The Truths of Tanner and Davenport

A warm breeze strokes Elena’s cheek. Where she lies is hard and uncomfortable; she realizes she must have fallen out of bed. Her hands reach the floor, light piercing her closed eyelids, to find it isn’t the smooth wooden boards of her bedroom, but dust and crumbling rock. A hot breath hits her face. Her eyes snap open.

Two orange eyes glare down into hers.


The sound of a walkie-talkie burbles. Heavy footsteps. Elena feels her flesh tremble. Her eyelids lift to display dried mud, coated in pine needles.

“Here she is.” A flashlight swings round to her, making her wince as she tries to haul herself upright. The walkie-talkie burbles again. Strong arms encase her and the floor falls away.


“I need to know what you know.” the man’s tone is stern. Concrete coats the walls, floor and ceiling and the only furniture are the two chairs pulled up the desk at which they sit and the lamp providing the only light in the room.

“I – I don’t know anything.” Elena says.

“Are you sure? You were married to Mr Tanner for seventeen years and you know nothing?”

“Why am I here?” she demands.

“That’s irrelevant. I need to know what you knew about what he did and why he died.”

“They, the police, they said it was a suicide. It wasn’t.”

“That much is obvious.”

“He was happy as far as I knew,” Her voice cracks, “I don’t know what to believe. I don’t know what happened. I don’t want to be questioned. I just want to have him back.”

“I know, we do too.” The man’s attitude changes to one of sympathy. His features soften.

“I have these dreams,” he leans forward, so as to listen better, “It’s me, only not me. They told me that Jack can talk to me still, that he can contact me from the dead. Then I have to run. I run.”

“What from?”

Elena’s eyes cloud, her head heavy. “Jackal,” she whispers.

“Jackal!” the man is alarmed at this, “Okay, thank you Mrs Tanner. You can go now. Thomas! Thomas, can you take her back please? And fetch Wilson, will you?” he calls to the door behind her.

Elena swivels in her chair, finding that, to her surprise, the Thomas he had called for was Jack’s friend, Thomas Davenport. He takes a step towards her and she rises to greet him, glaring incredulously. Once they are out of the room she grabs his wrist.

“Care to tell me what’s going on?” she tries to sound intimidating, but Thomas signals that this was not the right place and they keep walking.

A thread-bare, blue carpet thinly covers the floor. The walls are cream with black skirting, doors are placed at intervals along them. Elena wonders what’s behind them.

At the end of the corridor is a sign indicating where the different departments are. They turn left, in the direction of the cafeteria, guest space and chromatography labs, she notes.

Rounding another corner, Elena attempts to memorise the way they’d come lest she might need it again. At last, Thomas turns to a door, unlocking it with a key he had drawn out of his pocket. He gestures for her to enter first, carefully closing the door inside her.

“You’ll stay here for a while. They’ll want to talk to you again.” He explains.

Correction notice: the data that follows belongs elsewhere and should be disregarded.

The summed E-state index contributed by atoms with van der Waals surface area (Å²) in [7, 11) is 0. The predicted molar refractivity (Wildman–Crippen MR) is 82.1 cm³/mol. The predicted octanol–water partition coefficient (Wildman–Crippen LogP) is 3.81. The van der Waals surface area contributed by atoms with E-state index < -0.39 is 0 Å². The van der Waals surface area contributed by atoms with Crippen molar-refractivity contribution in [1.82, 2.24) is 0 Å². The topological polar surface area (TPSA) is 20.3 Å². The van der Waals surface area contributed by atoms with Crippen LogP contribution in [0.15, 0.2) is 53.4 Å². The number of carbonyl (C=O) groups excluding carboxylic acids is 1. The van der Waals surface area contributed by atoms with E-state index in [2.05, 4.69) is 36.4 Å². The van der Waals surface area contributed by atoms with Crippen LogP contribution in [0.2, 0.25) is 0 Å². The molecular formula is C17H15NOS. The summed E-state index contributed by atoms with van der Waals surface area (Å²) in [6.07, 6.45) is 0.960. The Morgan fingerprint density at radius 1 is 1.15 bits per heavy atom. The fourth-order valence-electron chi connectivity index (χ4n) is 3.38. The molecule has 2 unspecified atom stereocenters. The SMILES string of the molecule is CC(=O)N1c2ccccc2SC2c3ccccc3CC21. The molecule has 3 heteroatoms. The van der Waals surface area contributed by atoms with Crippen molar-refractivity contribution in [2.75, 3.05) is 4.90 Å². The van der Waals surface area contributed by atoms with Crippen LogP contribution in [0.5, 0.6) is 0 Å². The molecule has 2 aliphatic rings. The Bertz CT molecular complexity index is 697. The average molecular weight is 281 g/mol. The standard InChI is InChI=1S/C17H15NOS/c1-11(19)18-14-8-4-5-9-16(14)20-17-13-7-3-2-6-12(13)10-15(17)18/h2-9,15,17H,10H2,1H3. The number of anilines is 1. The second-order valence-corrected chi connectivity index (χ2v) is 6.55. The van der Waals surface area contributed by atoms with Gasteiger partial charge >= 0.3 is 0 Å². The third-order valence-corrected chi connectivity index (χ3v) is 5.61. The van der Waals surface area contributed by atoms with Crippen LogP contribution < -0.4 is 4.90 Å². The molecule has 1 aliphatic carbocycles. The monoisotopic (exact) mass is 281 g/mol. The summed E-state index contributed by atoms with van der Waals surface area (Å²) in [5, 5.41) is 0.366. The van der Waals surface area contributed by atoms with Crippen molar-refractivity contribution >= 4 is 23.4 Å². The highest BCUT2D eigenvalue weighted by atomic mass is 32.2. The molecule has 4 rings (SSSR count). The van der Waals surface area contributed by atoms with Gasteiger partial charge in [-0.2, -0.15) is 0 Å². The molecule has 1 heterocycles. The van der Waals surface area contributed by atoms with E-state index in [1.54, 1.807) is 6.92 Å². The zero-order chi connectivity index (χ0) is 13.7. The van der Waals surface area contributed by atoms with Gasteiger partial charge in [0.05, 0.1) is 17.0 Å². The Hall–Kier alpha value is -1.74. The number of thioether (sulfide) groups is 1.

The walls are the same cream as outside, but here there is no carpet, only rough wood and a simple rug on the floor. A single bed is pressed against one wall, beside it stands a set of plastic draws. Two more chairs sit next to another door, which Elena presumes to be the bathroom. A bulb hangs forlornly from the ceiling.

“You won’t be here for long, with much luck,” he soothes, “It’s precautionary. Also, once you’re out, you’re in, so-to-speak. You’re part of this. You can’t tell anyone.”

“But why? Why am I here?”

“Sit,” he points at the bed. She sits. He takes a seat on one of the chairs opposite, “Jack worked here.”

“No, he worked for a computer company.” She replies, confused.

“As I said, it’s classified. He couldn’t have told you. He did research for us. There’s an organisation, Sabre, very dangerous. Here, we do all manners of research and they’ve been trying to infiltrate us for years. They’re an agency from the States, working to take over England.”

“Wait… why are you here? You’re a bartender.”

“The Three Monkeys is where a lot of the information is stored. No one suspects a crummy, English pub. There are so many around. I actually work here.”

“Who was that man in there?”

“He’s Carter. Important. He’s a good man, don’t get me wrong but he can be rather scary.”

“What has this got to do with me?”

“I’m getting round to that. Jack was researching things. He was one of our top guys – our top guy, in fact. He was looking into death. That was his area. To put it simply, he experimented with ghosts, a whole load of supernatural crap, and afterlife stuff. Too complicated for me. He found something. We’re not sure what it was, but something. That’s most likely why he, uh, yeah. It’s most likely to be Sabre that found out, the questions are, what did he find? How does it involve Sabre, if it does at all? And why was that reason to get rid of him? They think you might know the answers, and that’s why they’ve brought you here.”

“Wow, okay.” she blinks the information in. “I’m rather tired now, I guess.”

“Sure, I’ll give you some time to consider it all, and see if you remember anything that might be useful.”

He gets to his feet and leaves, locking the door. “Simply precautionary,” he mouths through the glass. Then he’s gone.

Curling up on her side, Elena remembers the dinner party just before it happened. That was the last time people were in the house. Who was it that came? It plagues her mind, but shortly, she’s asleep, tired from the pressures of the past few weeks.

For once, she doesn’t dream. When she wakes it’s dark. The lights are off. 

The End

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